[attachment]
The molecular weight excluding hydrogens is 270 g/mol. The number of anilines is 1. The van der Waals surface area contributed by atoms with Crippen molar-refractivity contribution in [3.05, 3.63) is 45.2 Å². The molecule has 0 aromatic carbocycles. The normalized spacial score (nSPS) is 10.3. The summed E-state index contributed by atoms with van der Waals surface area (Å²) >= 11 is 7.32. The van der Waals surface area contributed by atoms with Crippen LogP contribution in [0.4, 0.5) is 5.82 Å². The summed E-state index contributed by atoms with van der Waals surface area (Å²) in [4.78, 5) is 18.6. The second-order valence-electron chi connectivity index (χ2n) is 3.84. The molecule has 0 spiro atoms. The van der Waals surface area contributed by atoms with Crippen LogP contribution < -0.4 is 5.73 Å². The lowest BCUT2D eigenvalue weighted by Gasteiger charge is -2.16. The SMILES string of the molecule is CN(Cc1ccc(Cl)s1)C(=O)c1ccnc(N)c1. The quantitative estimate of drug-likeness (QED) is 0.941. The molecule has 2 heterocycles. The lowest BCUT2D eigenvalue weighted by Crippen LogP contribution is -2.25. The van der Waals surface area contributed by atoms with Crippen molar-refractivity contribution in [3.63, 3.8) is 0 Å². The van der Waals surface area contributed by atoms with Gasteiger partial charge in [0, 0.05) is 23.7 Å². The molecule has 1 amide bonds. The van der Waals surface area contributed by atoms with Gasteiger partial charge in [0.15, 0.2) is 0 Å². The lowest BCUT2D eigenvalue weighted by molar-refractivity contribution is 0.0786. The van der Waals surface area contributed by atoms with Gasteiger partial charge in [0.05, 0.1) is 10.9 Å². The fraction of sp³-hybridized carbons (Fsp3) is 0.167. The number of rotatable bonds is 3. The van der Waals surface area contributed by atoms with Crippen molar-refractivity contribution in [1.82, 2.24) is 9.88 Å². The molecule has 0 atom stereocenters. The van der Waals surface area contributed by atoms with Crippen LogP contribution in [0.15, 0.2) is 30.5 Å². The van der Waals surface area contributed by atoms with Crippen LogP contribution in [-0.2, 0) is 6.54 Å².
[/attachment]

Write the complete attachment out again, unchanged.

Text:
The molecular weight excluding hydrogens is 270 g/mol. The number of anilines is 1. The van der Waals surface area contributed by atoms with Crippen molar-refractivity contribution in [3.05, 3.63) is 45.2 Å². The molecule has 0 aromatic carbocycles. The normalized spacial score (nSPS) is 10.3. The summed E-state index contributed by atoms with van der Waals surface area (Å²) >= 11 is 7.32. The van der Waals surface area contributed by atoms with Crippen LogP contribution in [0.4, 0.5) is 5.82 Å². The summed E-state index contributed by atoms with van der Waals surface area (Å²) in [4.78, 5) is 18.6. The second-order valence-electron chi connectivity index (χ2n) is 3.84. The molecule has 0 spiro atoms. The van der Waals surface area contributed by atoms with Crippen LogP contribution < -0.4 is 5.73 Å². The lowest BCUT2D eigenvalue weighted by Gasteiger charge is -2.16. The SMILES string of the molecule is CN(Cc1ccc(Cl)s1)C(=O)c1ccnc(N)c1. The quantitative estimate of drug-likeness (QED) is 0.941. The molecule has 2 heterocycles. The lowest BCUT2D eigenvalue weighted by Crippen LogP contribution is -2.25. The van der Waals surface area contributed by atoms with Crippen molar-refractivity contribution in [3.63, 3.8) is 0 Å². The van der Waals surface area contributed by atoms with Gasteiger partial charge in [0, 0.05) is 23.7 Å². The molecule has 1 amide bonds. The van der Waals surface area contributed by atoms with Gasteiger partial charge in [0.15, 0.2) is 0 Å². The lowest BCUT2D eigenvalue weighted by molar-refractivity contribution is 0.0786. The van der Waals surface area contributed by atoms with Gasteiger partial charge in [0.05, 0.1) is 10.9 Å². The fraction of sp³-hybridized carbons (Fsp3) is 0.167. The number of rotatable bonds is 3. The van der Waals surface area contributed by atoms with Crippen molar-refractivity contribution in [1.82, 2.24) is 9.88 Å². The molecule has 0 atom stereocenters. The van der Waals surface area contributed by atoms with Crippen LogP contribution in [0.15, 0.2) is 30.5 Å². The van der Waals surface area contributed by atoms with Crippen LogP contribution in [-0.2, 0) is 6.54 Å².